Imperial College London

ProfessorJohnSeddon

Faculty of Natural SciencesDepartment of Chemistry

Professor of Chemical Physics
 
 
 
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Contact

 

+44 (0)20 7594 5797j.seddon Website

 
 
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Location

 

207EMolecular Sciences Research HubWhite City Campus

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Summary

 

Publications

Citation

BibTex format

@inproceedings{Ces:2016,
author = {Ces, O and Elani, Y and Karamdad, K and Friddin, MS and Barter, LMC and Bolognesi, G and Law, RV and Chan, CL and Brooks, NJ and Seddon, JM},
title = {Novel microfluidic technologies for the bottom-up construction of artificial cells},
year = {2016}
}

RIS format (EndNote, RefMan)

TY  - CPAPER
AB - © 2016 Institution of Engineering and Technology. All rights reserved. This talk will outline novel microfluidic strategies for biomembrane engineering that are capable of fabricating vesicles [1], droplet interface bilayer networks [2], multisomes [3] and artificial tissues [4] where parameters such as membrane asymmetry, membrane curvature, compartment connectivity and individual compartment contents can be controlled. Various bulk methods, such as extrusion, gentle hydration and electroformation, have been synonymous with the formation of lipid vesicles over recent years. However these strategies suffer from significant shortcomings associated with these processes including limited control of vesicle structural parameters such as size, lamellarity, membrane composition and internal contents. To address this technological bottleneck we have developed novel microfluidic platforms to form lipid vesicles in high-Throughput with full control over the composition of both the inner and outer leaflet of the membrane thereby enabling the manufacture of symmetric and asymmetric vesicles. This is achieved by manufacturing microfluidic channels with a step junction, produced by double-layer photolithography, which facilitates the transfer of a W/O emulsion across an oil-water phase boundary and the self-Assembly of a phospholipid bilayer. These platforms are being used to explore the role of asymmetry in biological systems [1] and study the engineering rules that regulate membrane mediated protein-protein interactions [5]. In addition, these technologies are enabling the construction of biological machines capable of acting as micro-reactors [6], environmental sensors and smart delivery vehicles [5] as well as complex multi-compartment artificial cells where the contents and connectivity of each compartment can be controlled. These compartments are separated by biological functional membranes that can facilitate transport between the compartments themselves and between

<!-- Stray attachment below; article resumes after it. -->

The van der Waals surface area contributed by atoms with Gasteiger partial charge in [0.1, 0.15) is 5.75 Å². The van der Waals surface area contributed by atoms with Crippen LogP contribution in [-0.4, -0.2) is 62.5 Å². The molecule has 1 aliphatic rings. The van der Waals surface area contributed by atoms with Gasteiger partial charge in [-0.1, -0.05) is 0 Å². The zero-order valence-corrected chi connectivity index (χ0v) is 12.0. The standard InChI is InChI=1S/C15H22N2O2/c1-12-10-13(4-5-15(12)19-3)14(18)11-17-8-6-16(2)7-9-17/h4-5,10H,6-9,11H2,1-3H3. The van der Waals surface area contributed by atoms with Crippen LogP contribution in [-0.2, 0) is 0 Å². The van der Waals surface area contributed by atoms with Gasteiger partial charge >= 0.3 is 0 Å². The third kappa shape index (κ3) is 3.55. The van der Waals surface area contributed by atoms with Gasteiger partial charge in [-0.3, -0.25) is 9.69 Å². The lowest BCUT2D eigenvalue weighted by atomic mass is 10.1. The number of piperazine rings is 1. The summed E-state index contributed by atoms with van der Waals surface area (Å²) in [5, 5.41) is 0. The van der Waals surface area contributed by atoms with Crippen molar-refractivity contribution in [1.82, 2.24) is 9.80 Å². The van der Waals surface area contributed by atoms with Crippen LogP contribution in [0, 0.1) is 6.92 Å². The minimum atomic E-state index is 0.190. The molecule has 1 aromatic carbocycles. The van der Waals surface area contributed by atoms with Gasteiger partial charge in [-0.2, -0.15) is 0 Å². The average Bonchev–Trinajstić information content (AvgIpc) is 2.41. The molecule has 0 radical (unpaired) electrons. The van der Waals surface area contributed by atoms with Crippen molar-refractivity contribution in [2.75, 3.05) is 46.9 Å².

AU - Ces,O
AU - Elani,Y
AU - Karamdad,K
AU - Friddin,MS
AU - Barter,LMC
AU - Bolognesi,G
AU - Law,RV
AU - Chan,CL
AU - Brooks,NJ
AU - Seddon,JM
PY - 2016///
TI - Novel microfluidic technologies for the bottom-up construction of artificial cells
ER -